When Obedience Is Hard
He was a simple fisherman by trade. He worked long hours late into the night. Each day as he prepared his nets and pushed out into deeper water, one thought occupied his mind: How many fish will I catch today.
In other words, what will the state of my finances be come morning.
We’ve been there, right? Living paycheck to paycheck, our thoughts so completely consumed by the day-to-day, plain survival, nothing else penetrates our radar.
Until one day, our nets are filled to overflowing. What do we do? Stockpile? Start canning?
Or leave it all–our biggest dreams come true, for an even bigger dream–a God-sized dream. One that will affect not only our today and tomorrow, but our eternity, and perhaps even the eternity of countless others.
This was the choice a man named Simon wrestled with some 2,000 years earlier.
Here’s the scene. Simon was beat. He’d worked all night long and had nothing to show for it. Nothing. Nada. Zilch. His hands were probably sore from pulling in water-drenched nets, although not as sore as he’d like them to be, seeing how his nets were empty when he pulled them in.
So here he is, tired and maybe even a bit defeated. Ready to go home. A crowd gathers, and amidst the crowd stands a man. The man approaches, an immense crowd behind him, and asks to borrow Simon’s boat.
Simon could’ve said no. He could’ve gone home. To bed, grabbing a few hours sleep before starting the monotony over again the next day, hoping maybe tomorrow would be better and he’d actually catch some fish.
But he didn’t. He let the man onto the boat, then, when asked, pushed back out into the water. The very water he’d failed in but a moment before.
And there he sat, maybe for an hour, maybe six. The Bible doesn’t tell us, and I suspect it doesn’t really matter as I believe the hardest moment was when Simon pushed back out. That moment when he chose to serve another rather than himself, not knowing what might come out of it. Other than a few more hours of lost sleep.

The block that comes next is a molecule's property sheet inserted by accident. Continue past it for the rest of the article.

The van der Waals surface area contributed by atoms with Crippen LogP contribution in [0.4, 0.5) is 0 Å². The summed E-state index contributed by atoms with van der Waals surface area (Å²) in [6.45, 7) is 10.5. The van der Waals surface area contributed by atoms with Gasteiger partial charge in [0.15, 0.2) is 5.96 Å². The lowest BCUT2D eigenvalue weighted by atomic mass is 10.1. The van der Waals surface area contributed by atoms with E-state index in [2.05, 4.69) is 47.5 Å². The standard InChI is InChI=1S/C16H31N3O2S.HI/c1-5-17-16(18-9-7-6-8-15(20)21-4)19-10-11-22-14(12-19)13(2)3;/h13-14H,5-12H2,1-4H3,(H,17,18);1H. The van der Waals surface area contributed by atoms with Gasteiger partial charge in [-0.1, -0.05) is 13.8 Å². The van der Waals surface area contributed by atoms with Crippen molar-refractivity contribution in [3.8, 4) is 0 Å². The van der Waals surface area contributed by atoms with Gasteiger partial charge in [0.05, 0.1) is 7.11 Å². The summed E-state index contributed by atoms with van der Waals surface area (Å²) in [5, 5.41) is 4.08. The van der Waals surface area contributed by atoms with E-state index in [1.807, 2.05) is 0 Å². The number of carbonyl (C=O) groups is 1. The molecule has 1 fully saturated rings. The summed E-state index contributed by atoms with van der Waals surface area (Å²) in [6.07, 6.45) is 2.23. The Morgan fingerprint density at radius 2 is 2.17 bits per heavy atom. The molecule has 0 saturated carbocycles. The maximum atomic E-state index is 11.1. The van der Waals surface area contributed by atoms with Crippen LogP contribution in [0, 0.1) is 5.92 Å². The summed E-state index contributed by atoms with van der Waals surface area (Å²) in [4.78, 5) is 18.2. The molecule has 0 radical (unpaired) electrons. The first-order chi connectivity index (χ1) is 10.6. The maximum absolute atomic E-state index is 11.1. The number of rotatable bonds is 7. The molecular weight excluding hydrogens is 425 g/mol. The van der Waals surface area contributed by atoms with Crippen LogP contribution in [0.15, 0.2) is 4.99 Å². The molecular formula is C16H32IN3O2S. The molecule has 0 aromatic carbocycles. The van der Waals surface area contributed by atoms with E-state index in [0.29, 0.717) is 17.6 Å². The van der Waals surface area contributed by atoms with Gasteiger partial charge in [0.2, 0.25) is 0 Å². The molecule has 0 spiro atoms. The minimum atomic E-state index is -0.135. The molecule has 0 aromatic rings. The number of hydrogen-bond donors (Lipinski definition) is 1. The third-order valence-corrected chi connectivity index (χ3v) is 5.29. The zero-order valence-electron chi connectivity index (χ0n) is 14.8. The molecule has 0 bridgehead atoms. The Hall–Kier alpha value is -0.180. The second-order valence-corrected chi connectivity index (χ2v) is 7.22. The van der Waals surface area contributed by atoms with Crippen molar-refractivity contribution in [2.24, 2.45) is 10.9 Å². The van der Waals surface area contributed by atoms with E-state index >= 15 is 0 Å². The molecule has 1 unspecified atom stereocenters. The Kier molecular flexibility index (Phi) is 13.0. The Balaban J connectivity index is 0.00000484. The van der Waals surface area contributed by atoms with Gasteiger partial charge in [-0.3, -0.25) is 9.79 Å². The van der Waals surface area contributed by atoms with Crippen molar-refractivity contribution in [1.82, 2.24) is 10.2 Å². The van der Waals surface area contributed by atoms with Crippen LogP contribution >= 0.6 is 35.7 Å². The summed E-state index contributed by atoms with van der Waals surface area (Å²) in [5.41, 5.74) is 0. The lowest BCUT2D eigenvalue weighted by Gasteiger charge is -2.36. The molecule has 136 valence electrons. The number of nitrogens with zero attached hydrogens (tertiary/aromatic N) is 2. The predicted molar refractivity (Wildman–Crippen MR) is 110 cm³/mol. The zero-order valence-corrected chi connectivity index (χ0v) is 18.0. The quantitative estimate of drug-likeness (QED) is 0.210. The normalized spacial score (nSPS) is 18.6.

The man talks, and Simon waits. Then, when the talking is done, the man looks Simon in the eye and says, “Go out where it is deeper, and let down your nets to catch some fish.”
In other words, “Go back to where you failed and try again.”
“Master,” Simon replied, “We worked hard all last night and didn’t catch a thing.”
Here, I envision Simon letting out a defeated, slumped-shoulders sigh, then he says, “But if you say so, I’ll let the nets down again.”
What would you have said? We know the end of the story. Simon obeys and lets down his nets, finding them bulging with fish when brought back in again.
But Simon didn’t know this. He knew one thing–this man called Jesus, the One who claimed to be from God, the One who heals the sick and feeds the hungry, told Simon to “push out in deeper water” and let his nets down again. Because regardless the outcome, he knew this time would be different, because this time, God went with him.
Where are you? Are you standing at the water’s edge, with one eye on obedience and the other on “what makes sense”? What’s holding you back? Past failures? Wrong motives? Insecurities or fears?
Push out into deeper water, my friend! You’ll find Jesus is already there, waiting for you, and whatever He has planned is so much better than anything else you’ve ever tried to do on your own.
Jennifer Slattery writes soul-stirring fiction for New Hope Publishers, a publishing house passionate about bringing God’s healing grace and truth to the hopeless. Her debut novel, Beyond I Do, is currently available in print and e-book format for under $10! You can find it on Amazon.
Jennifer loves helping aspiring authors grow in their craft, and has editing slots open beginning in November. Find out more on Words that Keep.
Visit with Jennifer online at JenniferSlatteryLivesOutLoud.
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